Mandated for employees, not named owners

Brokers often ignore or are unfamiliar with workers’ compensation requirements for their agents. Erroneously, employing brokers — there are about 23,600 with one or more agents — often believe real estate agents and broker associates working for them under independent contractor (IC) agreements are not employees.

However, IC agreements entered into between agents or broker associates and their employing brokers are solely for income tax reporting and unemployment insurance purposes. Under labor laws, licensees entering into IC agreements are employees. Thus, all employing brokers are required to provide workers’ compensation insurance for their agents and broker associates, whether an IC or W-2 employee. [Calif. Labor Code §2750.5]

In the administration of real estate law, the California Bureau of Real Estate (CalBRE) considers a sales agent as both an agent and an employee of their broker when acting within the course and scope of the employment. Likewise, an agent is an employee under workers’ compensation insurance law. [Lab C §§3200 et seq]

A broker’s employees include:

  • their licensed sales agents;
  • other brokers working under their license as broker associates; and
  • their licensed and unlicensed administrative staff.

A broker who is unlawfully uninsured or forces their employees to carry their own workers’ compensation insurance faces:

  • a stop order from the Division of Labor Standards Enforcement (DLSE) under the California Department of Industrial Relations (DIR), preventing the broker from conducting business until proof of insurance is provided;
  • civil penalties and fines up to $100,000; and
  • reimbursement claims from current and former agents for premiums they paid for workers’ compensation coverage. [California Bureau of Real Estate Bulletin, Fall 2004, Page 10]

For a broker who employs one or more agents, the broker’s workers’ compensation insurance policy is in addition to policies for any business, vehicle and errors and omissions (E&O) insurance coverage.

Exclusions under workers’ compensation law

Arrangements exist which exclude workers’ compensation insurance requirements for:

  • broker-owners; and
  • corporate officers and directors.

The broker-owner of a sole proprietorship is not required to obtain workers’ compensation coverage for themselves. They are not an employee, they are the self-employed owner.

When a broker and their spouse (or child or parent) are the sole owners of the individually owned or corporate brokerage company, workers’ compensation insurance coverage for the owners is not compulsory. Thus, only immediate family members who are the sole owners of the company are excluded from workers’ compensation coverage for themselves. However, the broker’s spouse or relative needs to be clearly defined as part owner, either as a general partner or as an officer of the corporation. [Lab C §4150]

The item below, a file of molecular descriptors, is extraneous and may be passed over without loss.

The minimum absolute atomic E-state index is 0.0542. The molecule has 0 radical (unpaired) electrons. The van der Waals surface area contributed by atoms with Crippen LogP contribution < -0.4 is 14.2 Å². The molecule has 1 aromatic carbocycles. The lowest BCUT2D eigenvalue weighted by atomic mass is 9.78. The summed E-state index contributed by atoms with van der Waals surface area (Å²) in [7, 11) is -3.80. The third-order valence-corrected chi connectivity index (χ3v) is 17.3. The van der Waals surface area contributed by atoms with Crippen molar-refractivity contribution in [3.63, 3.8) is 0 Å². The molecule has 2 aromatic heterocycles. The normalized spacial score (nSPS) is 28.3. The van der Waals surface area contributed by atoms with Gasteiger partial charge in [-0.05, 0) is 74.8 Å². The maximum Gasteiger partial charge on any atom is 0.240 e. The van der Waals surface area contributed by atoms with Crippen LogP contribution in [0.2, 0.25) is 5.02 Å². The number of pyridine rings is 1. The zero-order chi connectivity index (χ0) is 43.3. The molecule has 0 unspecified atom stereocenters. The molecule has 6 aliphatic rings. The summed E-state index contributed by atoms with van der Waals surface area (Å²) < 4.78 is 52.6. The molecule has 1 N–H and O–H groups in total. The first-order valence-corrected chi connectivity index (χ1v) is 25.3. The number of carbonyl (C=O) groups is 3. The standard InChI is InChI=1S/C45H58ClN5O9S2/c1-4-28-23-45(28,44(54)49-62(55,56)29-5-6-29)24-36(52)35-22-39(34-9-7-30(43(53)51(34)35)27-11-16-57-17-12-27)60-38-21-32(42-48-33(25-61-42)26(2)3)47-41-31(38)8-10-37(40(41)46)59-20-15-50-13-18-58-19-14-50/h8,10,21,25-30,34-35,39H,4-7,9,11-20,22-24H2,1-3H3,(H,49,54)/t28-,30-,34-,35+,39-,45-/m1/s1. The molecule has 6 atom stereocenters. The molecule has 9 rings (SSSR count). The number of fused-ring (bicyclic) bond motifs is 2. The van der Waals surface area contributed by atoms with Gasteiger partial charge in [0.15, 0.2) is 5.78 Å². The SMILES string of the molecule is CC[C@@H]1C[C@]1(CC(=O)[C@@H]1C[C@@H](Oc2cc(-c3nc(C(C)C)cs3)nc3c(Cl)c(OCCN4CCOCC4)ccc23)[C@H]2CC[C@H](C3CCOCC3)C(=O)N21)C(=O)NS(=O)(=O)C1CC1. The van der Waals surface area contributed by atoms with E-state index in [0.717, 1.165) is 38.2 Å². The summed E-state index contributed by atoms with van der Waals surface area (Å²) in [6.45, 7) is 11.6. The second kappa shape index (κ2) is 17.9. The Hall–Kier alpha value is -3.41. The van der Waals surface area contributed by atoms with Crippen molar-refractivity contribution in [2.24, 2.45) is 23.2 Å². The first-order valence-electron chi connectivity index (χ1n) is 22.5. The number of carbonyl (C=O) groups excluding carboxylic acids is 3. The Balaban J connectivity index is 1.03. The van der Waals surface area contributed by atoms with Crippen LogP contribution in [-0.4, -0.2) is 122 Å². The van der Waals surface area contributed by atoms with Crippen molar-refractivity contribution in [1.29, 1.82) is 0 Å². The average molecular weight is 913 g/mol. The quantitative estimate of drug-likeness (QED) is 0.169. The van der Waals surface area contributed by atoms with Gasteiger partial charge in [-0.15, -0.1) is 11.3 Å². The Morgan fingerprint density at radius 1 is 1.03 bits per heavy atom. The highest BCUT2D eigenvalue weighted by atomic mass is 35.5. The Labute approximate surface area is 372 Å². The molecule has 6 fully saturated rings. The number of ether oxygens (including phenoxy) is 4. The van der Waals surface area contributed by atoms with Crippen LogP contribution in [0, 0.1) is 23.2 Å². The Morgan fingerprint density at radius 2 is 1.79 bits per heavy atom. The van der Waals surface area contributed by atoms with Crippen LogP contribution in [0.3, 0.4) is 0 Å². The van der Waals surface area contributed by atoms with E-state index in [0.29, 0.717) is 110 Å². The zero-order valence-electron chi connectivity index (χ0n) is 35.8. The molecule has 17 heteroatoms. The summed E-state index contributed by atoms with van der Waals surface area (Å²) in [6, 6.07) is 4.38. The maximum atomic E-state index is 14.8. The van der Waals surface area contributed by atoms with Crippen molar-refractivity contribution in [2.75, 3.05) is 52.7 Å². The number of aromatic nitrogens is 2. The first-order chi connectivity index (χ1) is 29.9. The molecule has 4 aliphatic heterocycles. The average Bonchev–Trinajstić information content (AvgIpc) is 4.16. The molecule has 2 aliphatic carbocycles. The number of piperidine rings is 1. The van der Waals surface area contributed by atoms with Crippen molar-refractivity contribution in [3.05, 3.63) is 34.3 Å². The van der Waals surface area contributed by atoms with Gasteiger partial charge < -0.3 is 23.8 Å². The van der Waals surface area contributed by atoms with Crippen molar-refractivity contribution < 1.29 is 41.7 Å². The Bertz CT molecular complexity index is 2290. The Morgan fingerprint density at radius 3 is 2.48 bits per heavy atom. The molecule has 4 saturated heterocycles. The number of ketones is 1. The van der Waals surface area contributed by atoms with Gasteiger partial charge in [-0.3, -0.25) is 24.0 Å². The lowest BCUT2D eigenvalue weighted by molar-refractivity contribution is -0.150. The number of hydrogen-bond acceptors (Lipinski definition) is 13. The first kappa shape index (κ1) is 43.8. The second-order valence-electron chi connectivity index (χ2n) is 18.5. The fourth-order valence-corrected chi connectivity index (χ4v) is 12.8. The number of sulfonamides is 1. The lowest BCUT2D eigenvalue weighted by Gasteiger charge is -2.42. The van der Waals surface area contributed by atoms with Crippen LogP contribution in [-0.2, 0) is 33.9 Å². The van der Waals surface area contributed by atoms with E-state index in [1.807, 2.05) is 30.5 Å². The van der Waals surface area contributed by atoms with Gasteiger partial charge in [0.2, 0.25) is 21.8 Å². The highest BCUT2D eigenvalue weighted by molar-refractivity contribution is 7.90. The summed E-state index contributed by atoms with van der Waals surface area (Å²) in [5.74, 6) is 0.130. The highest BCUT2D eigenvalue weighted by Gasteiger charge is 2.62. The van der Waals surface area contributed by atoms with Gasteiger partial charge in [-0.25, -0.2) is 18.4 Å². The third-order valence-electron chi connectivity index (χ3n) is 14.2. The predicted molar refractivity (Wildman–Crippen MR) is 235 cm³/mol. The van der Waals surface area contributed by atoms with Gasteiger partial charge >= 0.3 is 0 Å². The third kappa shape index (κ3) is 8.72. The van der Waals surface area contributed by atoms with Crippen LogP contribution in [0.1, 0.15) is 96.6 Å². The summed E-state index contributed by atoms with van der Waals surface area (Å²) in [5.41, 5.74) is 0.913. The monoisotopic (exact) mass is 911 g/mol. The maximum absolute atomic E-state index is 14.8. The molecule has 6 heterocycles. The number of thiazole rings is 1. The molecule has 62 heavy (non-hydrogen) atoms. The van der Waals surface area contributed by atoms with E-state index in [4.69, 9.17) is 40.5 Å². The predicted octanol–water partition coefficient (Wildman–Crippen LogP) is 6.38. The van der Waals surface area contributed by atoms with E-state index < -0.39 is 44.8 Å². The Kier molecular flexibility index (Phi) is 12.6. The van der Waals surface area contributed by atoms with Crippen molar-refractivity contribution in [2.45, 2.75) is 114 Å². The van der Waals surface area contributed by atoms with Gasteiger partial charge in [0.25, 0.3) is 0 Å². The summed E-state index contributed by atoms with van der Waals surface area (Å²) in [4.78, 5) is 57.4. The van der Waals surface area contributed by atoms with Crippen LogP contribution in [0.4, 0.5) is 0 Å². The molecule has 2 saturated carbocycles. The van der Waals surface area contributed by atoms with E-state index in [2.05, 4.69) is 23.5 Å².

Immediate family members (a spouse, child or parent), licensed or unlicensed, who are not co-owners and are employed by the broker are required to be covered by workers’ compensation — as are all other employees of the broker. This includes the spouse of the broker who is a licensee under their supervision, whether or not the broker employs any other person. [Lab C §3700]

Editor’s note – When researching workers’ compensation laws, we found that several sources (including the California Association of Realtors (CAR)) misstate the laws requiring coverage for employed family members. CAR states “a spouse, child, or parent is treated just like any other real estate salesperson working for the broker IF there are other salespersons working for the broker.”

The sole owner exclusion has nothing to do with how many employees or salespersons work under the broker. A DIR legal representative confirmed the exclusion for family members is only available if the broker shares sole ownership with the relative. Otherwise, workers’ compensation insurance coverage is mandated.

Officers and directors of a corporation are not required to have workers’ compensation coverage for themselves if they are paid only as owners of the corporation.

However, an officer or director is to be covered by workers’ compensation insurance if:

  • they render services as an agent of the corporation for a fee (e.g. taking a listing, negotiating for clients); and
  • the corporation is also owned by non-officer owners. [Lab C §3351(c)]

Here, when officers or directors are the sole owners of the corporation, an officer rendering real estate-related services for a fee need not be covered by workers’ compensation insurance.